Learn Arabic Grammar From Basics: Lesson 3

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Learning Arabic Grammar from the basics Lesson 3:

Recap of Last Lesson:

(1) Default case of Arabic nouns is 'marfoo" i.e. Nominative.
(2) We learnt about the Definite Particle ال "Al"
(3) We learnt that when a noun has "Al" in the beginning then it cannot have a "tanween" at the end.
(4) The اَ "alif" of اَلْ "Al" is pronounced only when it is not preceded by another word.
(5) We learnt about the Sun and the Moon Letters.
(6) We also looked at few of the Examples from the Qur'an and the Ahadeeth.


** We highly recommend that you Download this lesson 3 in PDF **:

http://www.islamictreasure.com/wp-content/uploads/2011/10/Lesson-3.pdf

Table of Contents
(1) Sentences in Arabic
(2) Nominal sentence - الْجُمْلَة ُ الإِسْمِيَّة (al-jumlatul ismiyyah)
(3) Properties of al-mubtada' wa l-khabar
(4) Demonstrative pronoun - اِسْمُ الإِشَارَةِ (Ismu l-ishaara)
a) هَـٰذَا (haadha
b) ذَلِكَ (dhaalika
(5) Noun and Particle of Questioning - حَرْفُ الإِسْتِفْهَامِ اِسْمٌ وَ
a) أيْنَ (ayna)
b) أَ (Aa)
c) هَلْ (hal)

Vocabulary

  • وَلَدٌ (waladu-n) - "A boy "

  • ﺒِﻨْﺖٌ (bintu-n) - "A girl"

  • كِتابٌ (kitaabu-n) - "A book"

  • كُتُبٌ (kutubu-n) - "Books"

  • مَسْجِدٌ (masjidu-n) - “A mosque”

  • بَابٌ (babun) - “A door”

  • قَرِيْبٌ (qareebu-n) - “Near”

  • بَعِيْدٌ (ba'eedun) – “Far away”

  • مُدَرَِّسٌ (mudarrisun) – “A (male) teacher”

  • مُدَرَِّسُوْنَ (mudarrisoona) – “(Male) Teachers”

Note: Go through the Vocabulary as many times as possible and try and learn these words with meanings in a week’s time Insha’Allah. Remember, that without Vocabulary, learning any Language would be of no use.


Sentences in Arabic

In Arabic language there are two kinds of sentences.

The one which begins with a noun is called a nominal sentence الْجُمْلَة ُ الإِسْمِيَّة (al-jumlatul ismiyyah)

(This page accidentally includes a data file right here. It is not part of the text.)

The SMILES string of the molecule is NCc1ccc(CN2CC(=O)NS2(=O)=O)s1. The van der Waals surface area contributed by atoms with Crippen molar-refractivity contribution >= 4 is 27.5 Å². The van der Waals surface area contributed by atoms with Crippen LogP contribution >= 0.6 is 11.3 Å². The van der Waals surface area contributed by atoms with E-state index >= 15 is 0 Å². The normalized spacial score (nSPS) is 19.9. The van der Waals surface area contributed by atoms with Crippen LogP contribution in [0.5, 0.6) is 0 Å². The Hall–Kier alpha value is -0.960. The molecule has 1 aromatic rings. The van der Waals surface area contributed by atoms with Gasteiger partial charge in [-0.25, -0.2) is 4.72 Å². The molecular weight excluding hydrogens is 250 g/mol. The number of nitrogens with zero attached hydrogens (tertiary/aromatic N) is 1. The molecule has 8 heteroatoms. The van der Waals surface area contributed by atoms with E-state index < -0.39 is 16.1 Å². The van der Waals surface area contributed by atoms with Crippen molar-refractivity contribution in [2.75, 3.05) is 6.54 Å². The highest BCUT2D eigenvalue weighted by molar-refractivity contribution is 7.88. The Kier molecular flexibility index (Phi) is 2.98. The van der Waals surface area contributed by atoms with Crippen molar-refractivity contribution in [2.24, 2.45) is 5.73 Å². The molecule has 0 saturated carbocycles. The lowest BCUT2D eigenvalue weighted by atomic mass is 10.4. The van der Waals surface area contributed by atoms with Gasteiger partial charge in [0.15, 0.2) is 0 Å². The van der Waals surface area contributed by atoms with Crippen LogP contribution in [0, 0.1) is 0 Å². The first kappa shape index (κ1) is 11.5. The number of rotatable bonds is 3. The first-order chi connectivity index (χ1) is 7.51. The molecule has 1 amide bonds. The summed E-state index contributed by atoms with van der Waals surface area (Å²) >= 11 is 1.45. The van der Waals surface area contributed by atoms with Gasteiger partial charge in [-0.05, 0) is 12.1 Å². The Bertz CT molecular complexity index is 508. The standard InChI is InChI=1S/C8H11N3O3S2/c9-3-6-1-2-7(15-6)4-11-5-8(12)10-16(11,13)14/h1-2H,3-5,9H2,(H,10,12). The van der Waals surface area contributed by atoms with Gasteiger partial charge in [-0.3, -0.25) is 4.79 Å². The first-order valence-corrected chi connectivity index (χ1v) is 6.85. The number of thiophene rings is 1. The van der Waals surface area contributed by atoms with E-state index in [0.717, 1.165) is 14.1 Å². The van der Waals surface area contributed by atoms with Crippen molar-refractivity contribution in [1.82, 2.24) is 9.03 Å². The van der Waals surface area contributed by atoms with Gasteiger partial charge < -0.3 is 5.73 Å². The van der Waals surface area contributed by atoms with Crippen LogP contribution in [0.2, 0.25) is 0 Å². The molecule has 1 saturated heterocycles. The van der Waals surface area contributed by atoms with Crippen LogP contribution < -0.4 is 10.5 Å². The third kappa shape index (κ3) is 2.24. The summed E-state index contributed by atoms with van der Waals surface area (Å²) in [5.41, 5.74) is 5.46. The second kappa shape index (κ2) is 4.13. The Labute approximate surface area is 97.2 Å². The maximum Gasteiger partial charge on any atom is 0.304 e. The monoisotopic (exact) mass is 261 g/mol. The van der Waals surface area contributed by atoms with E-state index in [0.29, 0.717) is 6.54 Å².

And the one which begins with a verb is called a verbal sentence   اْلفِعْلِيَّةُ الْجُمْلَةُ (al-jumlatul fi'liyya)

We will be learning about the nominal sentences now, and later on we will learn about the verbal sentences Insha’Allah.


Nominal sentence - الْجُمْلَة ُ الإِسْمِيَّة (al-jumlatul ismiyyah)

Just like in English, a nominal sentence in Arabic has two parts:الْمُبْتَدَأ ُ (Al-mubtada’), translated as “Nominative Subject” and الْخَبَرُ (Al-khabar), translated as “Nominative Predicate”

The noun with which the nominal sentence begins is called (الْمُبْتَدَأ ُ) subject, and the other part which says something about it is called (الْخَبَرُ) predicate.


Few Properties of al-mubtada’ wa l-khabar which should be kept in mind.

اَلْمُبْتَدَأ (al-mubtada’) - Nominative Subject

(1) اَلْمُبْتَدَأ is from the Arabic word اَلإِبْتِدَاءُ (al-ibtida’) meaning the beginning or starting, and hence (al-mubtada) is that which comes at the beginning of the sentence.

(2) اَلْمُبْتَدَأ is a noun that is the subject of the talk or discussion.

(3) اَلْمُبْتَدَأ in its أصْلٌ (origin) is generally مَعْرِفَة ٌ (ma’arifa) i.e. definite.

(4) اَلْمُبْتَدَأ is generally مَرْفُوْعٌ (marfoo’) i.e. Nominative, meaning it takes a dhammah or dhammataan on the last letter of the ism.

اَلْخَبَرُ (al-khabar) - Nominative Predicate

(1) اَلْخَبَرُ literally means “information”. It is that which originally comes after اَلْمُبْتَدَأ (al-mubtada).

(2) اَلْخَبَرُ gives information or news about اَلْمُبْتَدَأ, and by which it completes a benefit with اَلْمُبْتَدَأ.

(3) اَلْخَبَرُ in its أصْلٌ (origin) is generally نَكِرَةٌ (nakira) i.e. indefinite.

(4) اَلْخَبَرُ is generally مَرْفُوْعٌ (marfoo’) i.e. Nominative, meaning it takes a dhammah or dhammataan on the last letter of the ism.

Note: اَلْمُبْتَدَأ (al-mubtada’) & اَلْخَبَرُ (al-khabar) will both match in gender i.e. if al-mubtada is masculine, then al-khabar will also be masculine and vice versa.

Anti bintu-n? (Correct) Anta bintu-n? (Incorrect) Anti waladu-n? (Incorrect)

If there are two subjects and they are of different genders, that is, one is masculine and one feminine, the predicate will be masculine, e.g. (ar-rajulu wal-waladu wa l-bintu tullaabun) – The man, the boy and the girl are students (m).

And NOT (ar-rajulu wal-waladu wa l-bintu taalibaatun) – The man, the boy and the girl are students (f). [Don’t get confused here, we will cover these in details in coming lessons Insha’Allah]

[Note: tullaabun means “(male) students” and taalibaatun means “(female) students”]

Examples:

الرَّجُلُ طالِبٌ (ar-rajulu taalibun) - The man is a student (Mubtada’ = ar-rajulu and khabar = taalibun)

(al-masjidu kareebu-n) – The mosque is near (Mubtada’ = al-masjidu and khabar = kareebu-n) اَلْمَسْجِدُ قَرِيْبٌ